CEOs Must Know Their Products (or, It Isn't Just About Numbers)

Published: by

Last week, HP announced its fourth-quarter results. Apparently, they were better than expected, but revenue still fell. It says a lot that a company can have falling revenue, and still beat expectations. What does it say about HP when analysts expect revenue to fall even worse than it did??

I particularly liked a quote in Australia's "The Age" on the HP results.

"HP, one of the oldest companies in Silicon Valley, was blindsided by advances like smartphones, tablets and cloud computing, all of which have hammered its core businesses..."


  • Simon Wardley, one of the top macro strategy technology consultants, has been writing about cloud's inevitability for years.
  • The iPhone has been around since 2007, but the Handspring Treo was launched in 2002, the Blackberry years earlier.
  • At least the iPad (and follow-on tablets) were quick out of the gate; HP has some excuse.

I used to do quite a bit of business with HP when I worked as an executive in IT, and especially after their 2001 acquisition of Compaq, who made excellent data centre servers. One of the things I noticed over and over was that HP were, in some ways, like Oracle: aggressive and successful sales staff. But in other ways, they were not: their executives (and their Board) never got or even cared about the core product. I first noticed it during Carly Fiorina's days, but it was strong during the tenure of Mark Hurd as well as Leo Apotheker; I cannot comment from first-hand experience during Meg Whitman's two years (so far) at the helm.

Metrics, numbers, financials... they help you report on the state of your business and run it. But your strategy, your future, your ability to do something positive with those numbersmust come from the product! If you don't get the product, then you don't get what your customers are doing, why they are doing it, how to respond to or get ahead of your competition, and what fundamental changes threaten your entire business model.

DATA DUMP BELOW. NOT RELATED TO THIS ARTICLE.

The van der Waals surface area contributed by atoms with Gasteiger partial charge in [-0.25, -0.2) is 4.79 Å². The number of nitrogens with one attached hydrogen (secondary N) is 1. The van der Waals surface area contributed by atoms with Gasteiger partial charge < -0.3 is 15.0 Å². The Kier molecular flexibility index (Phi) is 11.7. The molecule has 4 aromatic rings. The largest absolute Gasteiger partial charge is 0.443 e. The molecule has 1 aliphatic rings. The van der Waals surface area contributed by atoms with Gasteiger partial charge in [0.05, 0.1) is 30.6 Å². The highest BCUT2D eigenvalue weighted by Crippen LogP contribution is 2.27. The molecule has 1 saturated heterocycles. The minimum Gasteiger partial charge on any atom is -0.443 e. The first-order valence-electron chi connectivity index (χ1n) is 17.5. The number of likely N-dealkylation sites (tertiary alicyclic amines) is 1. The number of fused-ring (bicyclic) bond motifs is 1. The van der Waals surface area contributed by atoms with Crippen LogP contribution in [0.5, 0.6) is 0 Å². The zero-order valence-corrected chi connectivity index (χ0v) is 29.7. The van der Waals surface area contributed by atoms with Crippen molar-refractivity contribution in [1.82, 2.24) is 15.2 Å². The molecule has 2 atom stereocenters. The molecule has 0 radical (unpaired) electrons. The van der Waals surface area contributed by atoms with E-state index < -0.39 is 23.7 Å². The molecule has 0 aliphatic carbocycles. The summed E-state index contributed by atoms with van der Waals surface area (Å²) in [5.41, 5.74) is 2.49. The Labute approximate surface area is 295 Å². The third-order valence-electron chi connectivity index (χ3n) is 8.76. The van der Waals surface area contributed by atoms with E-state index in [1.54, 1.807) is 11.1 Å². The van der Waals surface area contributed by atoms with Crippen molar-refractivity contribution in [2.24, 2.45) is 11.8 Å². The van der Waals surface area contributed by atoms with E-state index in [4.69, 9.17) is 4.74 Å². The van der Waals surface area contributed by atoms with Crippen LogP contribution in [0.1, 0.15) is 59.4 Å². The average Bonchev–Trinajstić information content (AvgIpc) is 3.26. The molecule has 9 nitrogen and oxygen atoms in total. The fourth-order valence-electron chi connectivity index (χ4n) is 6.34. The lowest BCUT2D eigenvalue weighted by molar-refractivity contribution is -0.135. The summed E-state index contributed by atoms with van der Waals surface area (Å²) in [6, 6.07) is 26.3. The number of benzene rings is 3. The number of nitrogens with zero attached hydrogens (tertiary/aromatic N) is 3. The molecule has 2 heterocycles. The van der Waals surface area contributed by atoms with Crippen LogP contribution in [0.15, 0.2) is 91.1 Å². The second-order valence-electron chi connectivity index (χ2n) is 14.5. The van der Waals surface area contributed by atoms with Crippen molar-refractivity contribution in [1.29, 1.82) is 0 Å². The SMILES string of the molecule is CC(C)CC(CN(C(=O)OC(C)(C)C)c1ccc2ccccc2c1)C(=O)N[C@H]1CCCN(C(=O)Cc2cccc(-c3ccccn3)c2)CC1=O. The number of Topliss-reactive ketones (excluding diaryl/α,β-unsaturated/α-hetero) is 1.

HP is actually getting into the cloud - they are even taking over, although that is probably a bad bet for HP - but don't understand how it works and what to offer. They are using the same sales methodology without a fundamental understanding. I am aware of several cases in the last few weeks where they tried to sell customers on add-ons that would have adversely affected their security or manageability... and they want customers to trust them to operate it??

Much ink has been spilled (can we use that phrase if it is all digital?) on Tim Cook's not being a product visionary the way Jobs was. It may or may not be true that he is not a product visionary, but he does fundamentally get Apple's products, how and why they are used and by whom.

Yes, HP needed to replace Apotheker with Whitman, and probably Hurd as well. But what they really needed was a change in Board-level and then executive-level mindset, that the numbers are nothing more than a tool to get insight into the performance of the business, but understanding customers and product are the key to using that tool to build the business.